The Play

(Comprehensive Guide to Drama)

The Member of the Wedding begins as the lights gradually reveal a kitchen in which Berenice Sadie Brown is preparing refreshments, and a backyard where Mr. Addams and his daughter, Frankie, are entertaining Jarvis Addams and his fiancee, Janice. Their wedding is to be two days later, on Sunday. Also present is John Henry West, Frankie’s cousin, who lives next door. Frankie rushes to serve the couple and then perches at their feet.

When Janice asks about music from a nearby girls’ clubhouse, Frankie admits that she is not yet a member but soon hopes to be. After the couple leaves, Berenice, John Henry, and Frankie begin their usual card game, but soon stop because John Henry has cut the pictures from the jacks and queens. With nothing to do, Frankie is restless; she has outgrown playing with the neighborhood children and does not want the doll Jarvis has brought her. When the club girls tell her that Mary Littlejohn is the new member, Frankie is crushed. In her frustration, she turns to thoughts of Janice and Jarvis. Suddenly, she realizes that both their names begin with J and a. Wanting her name to fit this pattern, she changes it to F. Jasmine Addams.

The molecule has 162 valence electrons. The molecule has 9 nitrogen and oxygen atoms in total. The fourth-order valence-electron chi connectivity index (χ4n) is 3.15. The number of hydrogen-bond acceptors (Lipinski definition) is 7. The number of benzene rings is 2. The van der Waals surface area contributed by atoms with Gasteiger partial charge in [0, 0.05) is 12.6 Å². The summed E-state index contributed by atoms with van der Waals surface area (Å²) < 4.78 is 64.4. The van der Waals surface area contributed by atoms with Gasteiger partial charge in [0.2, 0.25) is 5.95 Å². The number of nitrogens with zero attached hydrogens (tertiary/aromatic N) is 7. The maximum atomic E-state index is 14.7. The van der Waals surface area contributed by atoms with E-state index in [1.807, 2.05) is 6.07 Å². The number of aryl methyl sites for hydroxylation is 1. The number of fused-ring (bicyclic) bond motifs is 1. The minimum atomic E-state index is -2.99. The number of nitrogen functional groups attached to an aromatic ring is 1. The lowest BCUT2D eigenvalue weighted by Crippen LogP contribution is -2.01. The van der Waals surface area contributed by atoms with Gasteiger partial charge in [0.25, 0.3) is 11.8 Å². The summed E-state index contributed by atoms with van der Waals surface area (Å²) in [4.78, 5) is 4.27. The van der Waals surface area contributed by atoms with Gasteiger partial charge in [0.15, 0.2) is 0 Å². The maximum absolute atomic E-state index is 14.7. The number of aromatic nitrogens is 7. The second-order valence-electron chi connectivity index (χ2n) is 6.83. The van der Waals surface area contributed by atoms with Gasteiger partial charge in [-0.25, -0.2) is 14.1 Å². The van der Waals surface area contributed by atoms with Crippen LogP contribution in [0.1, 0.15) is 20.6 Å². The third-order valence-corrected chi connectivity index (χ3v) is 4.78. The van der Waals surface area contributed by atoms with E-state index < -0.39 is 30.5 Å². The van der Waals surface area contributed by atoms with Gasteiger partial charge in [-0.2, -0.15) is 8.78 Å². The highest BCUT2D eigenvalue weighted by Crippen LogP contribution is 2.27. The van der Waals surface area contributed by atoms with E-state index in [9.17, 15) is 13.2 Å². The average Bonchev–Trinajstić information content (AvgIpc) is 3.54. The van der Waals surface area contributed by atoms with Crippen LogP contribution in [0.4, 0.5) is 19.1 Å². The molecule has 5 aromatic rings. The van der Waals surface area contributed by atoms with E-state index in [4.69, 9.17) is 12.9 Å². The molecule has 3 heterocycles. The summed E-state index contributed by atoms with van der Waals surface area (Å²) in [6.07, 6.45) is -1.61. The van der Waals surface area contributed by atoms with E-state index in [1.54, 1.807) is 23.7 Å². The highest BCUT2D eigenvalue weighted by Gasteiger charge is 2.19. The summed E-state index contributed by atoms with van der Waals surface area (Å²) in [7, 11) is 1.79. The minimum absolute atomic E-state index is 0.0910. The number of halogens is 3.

Concerned about her friendless condition, Frankie worries about becoming a freak because of her height. When John Henry irritates her, she sends him home. Trying to raise Frankie’s spirits, Berenice starts teasing her about having a crush on the wedding; in retaliation, Frankie angrily throws a carving knife at the bedroom door and threatens to leave home after the ceremony.

When Berenice leaves for the evening with Honey Brown and T.T. Williams, Frankie again feels excluded. She invites John Henry back to spend the night but then thinks of a solution to her loneliness: She will go with Jarvis and Janice after the wedding. She realizes that she has been an “I” person too long; she belongs with her brother and Janice “because they are the we of me.”

Act 2 opens on the afternoon of the next day; Frankie, missing all morning, informs Berenice and John Henry that she has been to town to buy her wedding clothes and to tell everyone of her plans to be a member of the wedding.

Berenice decides that Frankie’s wedding infatuation can be cured if she has a beau of her own, such as Barney MacKean, whom Frankie, however, calls “nasty.” When T.T. and Honey arrive collecting for a friend’s funeral expenses, Frankie models her wedding clothes for them: an obviously...

(The entire section is 1019 words.)